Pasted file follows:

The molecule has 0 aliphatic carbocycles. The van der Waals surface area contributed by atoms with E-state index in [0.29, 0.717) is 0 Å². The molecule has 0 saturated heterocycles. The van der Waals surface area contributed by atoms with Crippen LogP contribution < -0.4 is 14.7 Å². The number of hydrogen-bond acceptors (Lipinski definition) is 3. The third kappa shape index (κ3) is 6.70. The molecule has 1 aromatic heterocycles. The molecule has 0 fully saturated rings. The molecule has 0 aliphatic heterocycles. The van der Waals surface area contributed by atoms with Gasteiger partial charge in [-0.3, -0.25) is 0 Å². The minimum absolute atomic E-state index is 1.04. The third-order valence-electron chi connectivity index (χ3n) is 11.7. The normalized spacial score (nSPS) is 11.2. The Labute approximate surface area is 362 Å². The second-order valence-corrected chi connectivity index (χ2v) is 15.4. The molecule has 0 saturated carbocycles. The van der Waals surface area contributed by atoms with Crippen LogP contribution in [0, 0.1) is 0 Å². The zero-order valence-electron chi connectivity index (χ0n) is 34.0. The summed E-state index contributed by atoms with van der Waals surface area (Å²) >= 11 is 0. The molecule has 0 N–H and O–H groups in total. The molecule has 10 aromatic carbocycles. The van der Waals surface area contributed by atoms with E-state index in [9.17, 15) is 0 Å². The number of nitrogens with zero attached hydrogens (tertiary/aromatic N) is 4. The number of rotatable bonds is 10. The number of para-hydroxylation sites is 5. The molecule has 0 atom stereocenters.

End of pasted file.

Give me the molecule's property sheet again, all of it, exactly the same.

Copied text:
The molecule has 0 aliphatic carbocycles. The van der Waals surface area contributed by atoms with E-state index in [0.29, 0.717) is 0 Å². The molecule has 0 saturated heterocycles. The van der Waals surface area contributed by atoms with Crippen LogP contribution < -0.4 is 14.7 Å². The number of hydrogen-bond acceptors (Lipinski definition) is 3. The third kappa shape index (κ3) is 6.70. The molecule has 1 aromatic heterocycles. The molecule has 0 fully saturated rings. The molecule has 0 aliphatic heterocycles. The van der Waals surface area contributed by atoms with Gasteiger partial charge in [-0.3, -0.25) is 0 Å². The minimum absolute atomic E-state index is 1.04. The third-order valence-electron chi connectivity index (χ3n) is 11.7. The normalized spacial score (nSPS) is 11.2. The Labute approximate surface area is 362 Å². The second-order valence-corrected chi connectivity index (χ2v) is 15.4. The molecule has 0 saturated carbocycles. The van der Waals surface area contributed by atoms with Crippen LogP contribution in [0, 0.1) is 0 Å². The zero-order valence-electron chi connectivity index (χ0n) is 34.0. The summed E-state index contributed by atoms with van der Waals surface area (Å²) >= 11 is 0. The molecule has 0 N–H and O–H groups in total. The molecule has 10 aromatic carbocycles. The van der Waals surface area contributed by atoms with E-state index in [9.17, 15) is 0 Å². The number of nitrogens with zero attached hydrogens (tertiary/aromatic N) is 4. The number of rotatable bonds is 10. The number of para-hydroxylation sites is 5. The molecule has 0 atom stereocenters.